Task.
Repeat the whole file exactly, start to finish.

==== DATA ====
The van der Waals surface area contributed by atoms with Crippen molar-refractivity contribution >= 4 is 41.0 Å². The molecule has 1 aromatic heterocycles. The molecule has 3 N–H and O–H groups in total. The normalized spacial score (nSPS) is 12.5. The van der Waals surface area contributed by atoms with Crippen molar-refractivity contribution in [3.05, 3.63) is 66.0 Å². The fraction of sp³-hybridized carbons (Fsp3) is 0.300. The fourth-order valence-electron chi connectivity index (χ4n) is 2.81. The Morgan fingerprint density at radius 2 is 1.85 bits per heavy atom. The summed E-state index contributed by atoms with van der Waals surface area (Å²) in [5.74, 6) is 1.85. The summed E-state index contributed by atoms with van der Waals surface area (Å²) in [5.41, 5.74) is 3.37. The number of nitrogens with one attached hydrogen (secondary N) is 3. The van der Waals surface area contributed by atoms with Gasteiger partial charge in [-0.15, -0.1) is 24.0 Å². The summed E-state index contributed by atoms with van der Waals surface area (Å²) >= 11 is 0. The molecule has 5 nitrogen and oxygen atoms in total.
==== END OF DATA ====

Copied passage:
The van der Waals surface area contributed by atoms with Crippen molar-refractivity contribution >= 4 is 41.0 Å². The molecule has 1 aromatic heterocycles. The molecule has 3 N–H and O–H groups in total. The normalized spacial score (nSPS) is 12.5. The van der Waals surface area contributed by atoms with Crippen molar-refractivity contribution in [3.05, 3.63) is 66.0 Å². The fraction of sp³-hybridized carbons (Fsp3) is 0.300. The fourth-order valence-electron chi connectivity index (χ4n) is 2.81. The Morgan fingerprint density at radius 2 is 1.85 bits per heavy atom. The summed E-state index contributed by atoms with van der Waals surface area (Å²) in [5.74, 6) is 1.85. The summed E-state index contributed by atoms with van der Waals surface area (Å²) in [5.41, 5.74) is 3.37. The number of nitrogens with one attached hydrogen (secondary N) is 3. The van der Waals surface area contributed by atoms with Gasteiger partial charge in [-0.15, -0.1) is 24.0 Å². The summed E-state index contributed by atoms with van der Waals surface area (Å²) >= 11 is 0. The molecule has 5 nitrogen and oxygen atoms in total.